For one thing, in order to clip the Wireless Go to your shirt collar, you have to be wearing a fairly thick shirt. There was no way to effectively clip it to the collar of my very thin T-shirt. The Wireless Go is light, but it is still heavy enough that, attached to my collar, it flopped all over the place. In fact, it had a tendency to flip over and cover up the mic with the cloth material of the shirt. It just wasn’t possible, so I ended up using the lavalier mic with the Wireless Go clipped to my belt. I will have to buy another lavalier mic – one with a shorter cord. The obvious option is the Rode SmartLav+, but it is quite expensive at 330 ringgit. And to connect it to a camera or a Wireless Go, I also need to buy the SC3 adapter, and that costs 78 ringgit.

Throughout the whole day, I had the Wireless Go set to -24dB. That appears to be the go-to setting if you can get away with it. I remember reading a long time ago that when it comes to microphones, you always should use the weakest signal possible because it is the cleanest. It has the least amount of hiss or noise. And then you use the amplifier in the camera to boost the signal. The camera’s amplifier is stronger and more able to do this.

Meeting up with Daryl went very well, I have to say. I found him pleasant and engaging and interesting. We also had a lot to talk about since we are both aspiring YouTubers, and he also appears to be interested in the tech side of things. In fact, he had just purchased an Osmo Pocket, and he had brought it with him. He was vlogging a little during our get-together, and he even brought out the Osmo Pocket to do a short Q&A style interview with me. I assume that if the audio is usable, he will post it on his YouTube channel.

There was a little bit of that oddness that was part of my meeting with “Lois” the previous day in that Daryl had watched quite a few of my videos, and so even though we were meeting for the first time, he knew a lot about me. In fact, he brought me a cold Vanilla Coke as a present. He knew from my videos that I am crazy about Vanilla Coke. I love it so much.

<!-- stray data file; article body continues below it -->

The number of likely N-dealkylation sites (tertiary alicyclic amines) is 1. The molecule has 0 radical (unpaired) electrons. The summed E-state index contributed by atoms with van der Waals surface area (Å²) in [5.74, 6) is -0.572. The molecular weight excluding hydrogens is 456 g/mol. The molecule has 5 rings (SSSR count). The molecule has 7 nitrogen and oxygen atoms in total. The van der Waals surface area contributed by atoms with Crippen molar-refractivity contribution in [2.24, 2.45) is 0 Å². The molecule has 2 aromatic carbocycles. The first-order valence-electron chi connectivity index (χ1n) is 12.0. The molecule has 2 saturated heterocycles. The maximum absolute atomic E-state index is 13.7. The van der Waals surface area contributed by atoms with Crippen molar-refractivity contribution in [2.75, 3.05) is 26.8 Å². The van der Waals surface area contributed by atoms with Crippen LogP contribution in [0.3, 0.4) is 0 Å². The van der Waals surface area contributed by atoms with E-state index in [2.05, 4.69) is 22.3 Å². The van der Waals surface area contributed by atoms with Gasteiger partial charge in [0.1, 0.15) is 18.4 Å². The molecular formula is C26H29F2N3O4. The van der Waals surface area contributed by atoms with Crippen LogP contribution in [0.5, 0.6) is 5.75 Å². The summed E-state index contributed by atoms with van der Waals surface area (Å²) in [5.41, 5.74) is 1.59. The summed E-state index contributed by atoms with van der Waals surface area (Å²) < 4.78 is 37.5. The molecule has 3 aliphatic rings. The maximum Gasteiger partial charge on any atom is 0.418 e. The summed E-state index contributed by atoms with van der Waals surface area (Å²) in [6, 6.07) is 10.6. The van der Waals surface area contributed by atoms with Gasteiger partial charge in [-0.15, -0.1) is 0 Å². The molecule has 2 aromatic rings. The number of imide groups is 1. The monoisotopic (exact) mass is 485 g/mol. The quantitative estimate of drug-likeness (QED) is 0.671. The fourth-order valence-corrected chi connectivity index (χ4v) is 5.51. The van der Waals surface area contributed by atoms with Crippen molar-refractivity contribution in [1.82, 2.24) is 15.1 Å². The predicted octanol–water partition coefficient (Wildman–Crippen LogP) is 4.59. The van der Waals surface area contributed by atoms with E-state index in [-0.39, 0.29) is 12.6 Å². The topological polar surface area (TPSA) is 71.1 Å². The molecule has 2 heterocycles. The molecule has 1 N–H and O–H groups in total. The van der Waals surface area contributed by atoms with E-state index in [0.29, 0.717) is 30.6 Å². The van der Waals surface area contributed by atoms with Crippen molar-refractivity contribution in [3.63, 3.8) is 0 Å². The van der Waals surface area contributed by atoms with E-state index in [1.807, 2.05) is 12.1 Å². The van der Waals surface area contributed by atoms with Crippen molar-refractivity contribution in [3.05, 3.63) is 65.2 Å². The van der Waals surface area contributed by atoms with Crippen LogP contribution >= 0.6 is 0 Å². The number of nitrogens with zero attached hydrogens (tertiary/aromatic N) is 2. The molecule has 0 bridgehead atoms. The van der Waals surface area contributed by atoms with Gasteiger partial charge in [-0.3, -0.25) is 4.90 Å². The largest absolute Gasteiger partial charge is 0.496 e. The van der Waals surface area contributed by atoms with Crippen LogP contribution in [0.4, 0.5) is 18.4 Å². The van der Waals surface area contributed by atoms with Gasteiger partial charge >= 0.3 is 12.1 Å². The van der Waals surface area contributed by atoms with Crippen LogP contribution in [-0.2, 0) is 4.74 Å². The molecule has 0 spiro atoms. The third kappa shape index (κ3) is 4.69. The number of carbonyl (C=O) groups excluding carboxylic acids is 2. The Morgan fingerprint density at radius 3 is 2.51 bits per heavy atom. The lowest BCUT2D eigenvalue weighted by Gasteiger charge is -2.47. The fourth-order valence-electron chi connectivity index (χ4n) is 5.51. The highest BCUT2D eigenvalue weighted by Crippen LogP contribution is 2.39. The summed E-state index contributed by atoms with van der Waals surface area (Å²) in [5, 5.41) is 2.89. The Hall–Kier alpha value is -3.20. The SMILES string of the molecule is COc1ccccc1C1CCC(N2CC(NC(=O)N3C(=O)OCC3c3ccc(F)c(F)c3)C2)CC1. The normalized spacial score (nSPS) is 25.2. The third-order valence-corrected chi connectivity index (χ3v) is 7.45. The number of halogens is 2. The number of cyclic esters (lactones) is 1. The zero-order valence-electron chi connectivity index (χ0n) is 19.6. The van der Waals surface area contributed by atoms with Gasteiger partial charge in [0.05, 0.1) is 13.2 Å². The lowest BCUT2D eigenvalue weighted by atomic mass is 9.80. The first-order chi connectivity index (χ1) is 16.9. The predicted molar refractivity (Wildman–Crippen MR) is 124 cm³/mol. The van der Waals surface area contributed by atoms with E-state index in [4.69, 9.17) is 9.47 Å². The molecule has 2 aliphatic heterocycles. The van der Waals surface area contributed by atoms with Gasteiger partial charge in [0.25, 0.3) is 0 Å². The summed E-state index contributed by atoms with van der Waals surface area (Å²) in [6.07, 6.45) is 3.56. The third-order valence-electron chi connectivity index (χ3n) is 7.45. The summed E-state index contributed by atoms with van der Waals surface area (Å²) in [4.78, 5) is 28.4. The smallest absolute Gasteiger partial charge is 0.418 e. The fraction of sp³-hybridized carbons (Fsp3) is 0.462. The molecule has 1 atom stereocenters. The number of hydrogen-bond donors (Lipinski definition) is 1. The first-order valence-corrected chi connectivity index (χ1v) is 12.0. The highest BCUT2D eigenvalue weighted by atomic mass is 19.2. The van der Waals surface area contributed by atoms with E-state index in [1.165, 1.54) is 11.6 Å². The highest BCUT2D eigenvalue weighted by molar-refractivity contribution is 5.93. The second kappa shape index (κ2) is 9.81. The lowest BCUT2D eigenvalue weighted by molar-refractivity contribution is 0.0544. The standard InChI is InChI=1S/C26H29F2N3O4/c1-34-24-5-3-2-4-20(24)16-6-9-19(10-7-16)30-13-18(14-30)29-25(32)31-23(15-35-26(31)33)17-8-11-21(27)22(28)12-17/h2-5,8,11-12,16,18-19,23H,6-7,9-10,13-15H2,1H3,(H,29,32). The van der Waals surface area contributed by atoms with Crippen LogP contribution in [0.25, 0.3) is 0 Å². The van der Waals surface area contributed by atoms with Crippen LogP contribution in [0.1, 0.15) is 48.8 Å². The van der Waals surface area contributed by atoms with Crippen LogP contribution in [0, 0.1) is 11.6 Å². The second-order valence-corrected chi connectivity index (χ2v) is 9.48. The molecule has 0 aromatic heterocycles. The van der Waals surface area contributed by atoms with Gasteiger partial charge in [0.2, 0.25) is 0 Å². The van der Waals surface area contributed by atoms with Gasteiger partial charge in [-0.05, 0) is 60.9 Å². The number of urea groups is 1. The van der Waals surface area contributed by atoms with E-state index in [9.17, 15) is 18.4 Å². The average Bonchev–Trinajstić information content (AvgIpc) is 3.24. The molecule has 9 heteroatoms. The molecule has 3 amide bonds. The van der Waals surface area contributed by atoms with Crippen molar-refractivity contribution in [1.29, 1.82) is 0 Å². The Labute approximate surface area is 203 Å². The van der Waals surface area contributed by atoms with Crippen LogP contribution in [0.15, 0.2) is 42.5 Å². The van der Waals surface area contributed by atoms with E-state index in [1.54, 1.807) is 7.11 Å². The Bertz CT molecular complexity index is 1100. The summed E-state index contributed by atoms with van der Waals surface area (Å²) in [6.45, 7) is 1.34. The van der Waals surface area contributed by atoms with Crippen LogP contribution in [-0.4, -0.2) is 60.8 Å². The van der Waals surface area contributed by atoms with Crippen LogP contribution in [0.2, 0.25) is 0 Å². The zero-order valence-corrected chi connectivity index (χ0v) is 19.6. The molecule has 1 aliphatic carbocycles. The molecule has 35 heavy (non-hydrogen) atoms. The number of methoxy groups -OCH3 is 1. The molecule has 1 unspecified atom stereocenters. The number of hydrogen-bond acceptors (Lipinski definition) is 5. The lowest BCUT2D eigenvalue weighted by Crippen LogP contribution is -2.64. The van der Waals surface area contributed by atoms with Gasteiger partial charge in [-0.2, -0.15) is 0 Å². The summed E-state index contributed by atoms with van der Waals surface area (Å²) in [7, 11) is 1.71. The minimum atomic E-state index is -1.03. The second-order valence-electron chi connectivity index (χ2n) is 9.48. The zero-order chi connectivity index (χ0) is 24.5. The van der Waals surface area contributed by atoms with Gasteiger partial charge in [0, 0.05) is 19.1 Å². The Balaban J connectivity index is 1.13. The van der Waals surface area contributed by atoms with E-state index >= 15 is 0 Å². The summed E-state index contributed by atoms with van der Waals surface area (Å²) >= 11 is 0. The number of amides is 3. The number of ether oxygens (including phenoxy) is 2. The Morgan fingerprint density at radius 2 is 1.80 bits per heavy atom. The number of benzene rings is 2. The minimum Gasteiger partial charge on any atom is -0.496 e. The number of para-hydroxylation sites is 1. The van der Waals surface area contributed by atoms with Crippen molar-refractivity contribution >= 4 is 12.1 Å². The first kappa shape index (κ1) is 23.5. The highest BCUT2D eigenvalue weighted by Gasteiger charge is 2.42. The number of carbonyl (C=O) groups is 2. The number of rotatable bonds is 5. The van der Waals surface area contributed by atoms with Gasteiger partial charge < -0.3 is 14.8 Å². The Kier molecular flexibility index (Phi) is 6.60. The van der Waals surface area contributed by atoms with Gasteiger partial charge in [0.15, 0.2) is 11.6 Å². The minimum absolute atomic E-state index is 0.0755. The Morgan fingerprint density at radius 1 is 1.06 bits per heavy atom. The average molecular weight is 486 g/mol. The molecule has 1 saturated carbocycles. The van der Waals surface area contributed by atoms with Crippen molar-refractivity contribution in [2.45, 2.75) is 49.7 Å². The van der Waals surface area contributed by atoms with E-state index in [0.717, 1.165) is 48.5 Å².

Our choice of a coffee shop also went very well. We ended up going to the Vintage 1988 Cafe, and it turned out to be a very nice place and very suitable for our chat. I had gotten a lot of rest the night before, so I was feeling full of energy, and I was much sharper mentally than I was for my get-together with Lois and her family and friends. Plus, since Daryl was a YouTuber, I didn’t think he would mind being included in my video. I asked him if he minded, and he said it would be fine. So I just kept the GoPro rolling and chatted with him and he talked about his channel, WanderEats. I didn’t record our actual conversation in the coffee shop. We actually talked for about 3 hours. But I did do a little conclusion with Daryl at the end where I asked him what he thought of the Vintage 1988 Cafe.

I felt very inspired about YouTube in general after my conversation with Daryl. It was nice to talk with another YouTuber and chat about all things YouTube. I haven’t really done that before except for Messenger chats with Terry in Taiwan.

Here is a link to Daryl’s YouTube channel WanderEats